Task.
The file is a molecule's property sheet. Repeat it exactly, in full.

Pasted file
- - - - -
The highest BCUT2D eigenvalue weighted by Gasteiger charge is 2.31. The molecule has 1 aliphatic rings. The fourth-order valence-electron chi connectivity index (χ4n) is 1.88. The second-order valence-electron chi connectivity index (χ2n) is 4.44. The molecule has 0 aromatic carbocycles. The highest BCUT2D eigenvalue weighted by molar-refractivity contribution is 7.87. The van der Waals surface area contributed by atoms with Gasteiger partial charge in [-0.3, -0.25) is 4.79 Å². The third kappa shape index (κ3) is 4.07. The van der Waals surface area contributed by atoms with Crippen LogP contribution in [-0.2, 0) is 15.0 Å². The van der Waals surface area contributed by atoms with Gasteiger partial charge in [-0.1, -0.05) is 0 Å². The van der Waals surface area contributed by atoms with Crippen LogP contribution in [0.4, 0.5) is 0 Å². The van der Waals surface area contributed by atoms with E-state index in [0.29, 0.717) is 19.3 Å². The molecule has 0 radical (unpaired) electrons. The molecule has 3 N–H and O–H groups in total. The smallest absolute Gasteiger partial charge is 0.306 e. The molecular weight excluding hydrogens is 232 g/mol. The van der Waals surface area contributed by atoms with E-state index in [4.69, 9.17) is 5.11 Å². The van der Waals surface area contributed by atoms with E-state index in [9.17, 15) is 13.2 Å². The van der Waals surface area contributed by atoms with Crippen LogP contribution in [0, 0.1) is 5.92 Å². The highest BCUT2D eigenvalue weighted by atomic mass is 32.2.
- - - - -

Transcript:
The highest BCUT2D eigenvalue weighted by Gasteiger charge is 2.31. The molecule has 1 aliphatic rings. The fourth-order valence-electron chi connectivity index (χ4n) is 1.88. The second-order valence-electron chi connectivity index (χ2n) is 4.44. The molecule has 0 aromatic carbocycles. The highest BCUT2D eigenvalue weighted by molar-refractivity contribution is 7.87. The van der Waals surface area contributed by atoms with Gasteiger partial charge in [-0.3, -0.25) is 4.79 Å². The third kappa shape index (κ3) is 4.07. The van der Waals surface area contributed by atoms with Crippen LogP contribution in [-0.2, 0) is 15.0 Å². The van der Waals surface area contributed by atoms with Gasteiger partial charge in [-0.1, -0.05) is 0 Å². The van der Waals surface area contributed by atoms with Crippen LogP contribution in [0.4, 0.5) is 0 Å². The van der Waals surface area contributed by atoms with E-state index in [0.29, 0.717) is 19.3 Å². The molecule has 0 radical (unpaired) electrons. The molecule has 3 N–H and O–H groups in total. The smallest absolute Gasteiger partial charge is 0.306 e. The molecular weight excluding hydrogens is 232 g/mol. The van der Waals surface area contributed by atoms with E-state index in [4.69, 9.17) is 5.11 Å². The van der Waals surface area contributed by atoms with E-state index in [9.17, 15) is 13.2 Å². The van der Waals surface area contributed by atoms with Crippen LogP contribution in [0, 0.1) is 5.92 Å². The highest BCUT2D eigenvalue weighted by atomic mass is 32.2.